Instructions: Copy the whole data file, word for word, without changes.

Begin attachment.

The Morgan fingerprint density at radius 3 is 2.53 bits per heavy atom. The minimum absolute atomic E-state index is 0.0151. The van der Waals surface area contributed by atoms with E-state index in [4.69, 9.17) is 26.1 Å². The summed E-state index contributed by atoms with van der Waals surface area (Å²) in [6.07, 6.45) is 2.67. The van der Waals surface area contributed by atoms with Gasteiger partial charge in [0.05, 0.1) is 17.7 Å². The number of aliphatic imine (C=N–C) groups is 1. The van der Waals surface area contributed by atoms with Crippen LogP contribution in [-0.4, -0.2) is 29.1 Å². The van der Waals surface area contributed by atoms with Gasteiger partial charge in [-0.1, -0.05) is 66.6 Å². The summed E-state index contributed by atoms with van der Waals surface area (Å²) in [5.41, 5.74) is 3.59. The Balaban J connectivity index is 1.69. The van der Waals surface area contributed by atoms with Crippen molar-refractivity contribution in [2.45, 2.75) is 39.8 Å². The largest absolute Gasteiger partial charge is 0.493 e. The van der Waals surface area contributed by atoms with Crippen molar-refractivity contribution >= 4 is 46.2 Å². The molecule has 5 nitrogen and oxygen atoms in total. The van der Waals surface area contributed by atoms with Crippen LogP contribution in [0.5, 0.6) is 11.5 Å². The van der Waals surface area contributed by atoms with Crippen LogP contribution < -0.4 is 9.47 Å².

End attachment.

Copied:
The Morgan fingerprint density at radius 3 is 2.53 bits per heavy atom. The minimum absolute atomic E-state index is 0.0151. The van der Waals surface area contributed by atoms with E-state index in [4.69, 9.17) is 26.1 Å². The summed E-state index contributed by atoms with van der Waals surface area (Å²) in [6.07, 6.45) is 2.67. The van der Waals surface area contributed by atoms with Gasteiger partial charge in [0.05, 0.1) is 17.7 Å². The number of aliphatic imine (C=N–C) groups is 1. The van der Waals surface area contributed by atoms with Crippen LogP contribution in [-0.4, -0.2) is 29.1 Å². The van der Waals surface area contributed by atoms with Gasteiger partial charge in [-0.1, -0.05) is 66.6 Å². The summed E-state index contributed by atoms with van der Waals surface area (Å²) in [5.41, 5.74) is 3.59. The Balaban J connectivity index is 1.69. The van der Waals surface area contributed by atoms with Crippen molar-refractivity contribution in [2.45, 2.75) is 39.8 Å². The largest absolute Gasteiger partial charge is 0.493 e. The van der Waals surface area contributed by atoms with Crippen molar-refractivity contribution >= 4 is 46.2 Å². The molecule has 5 nitrogen and oxygen atoms in total. The van der Waals surface area contributed by atoms with Crippen LogP contribution in [0.5, 0.6) is 11.5 Å². The van der Waals surface area contributed by atoms with Crippen LogP contribution < -0.4 is 9.47 Å².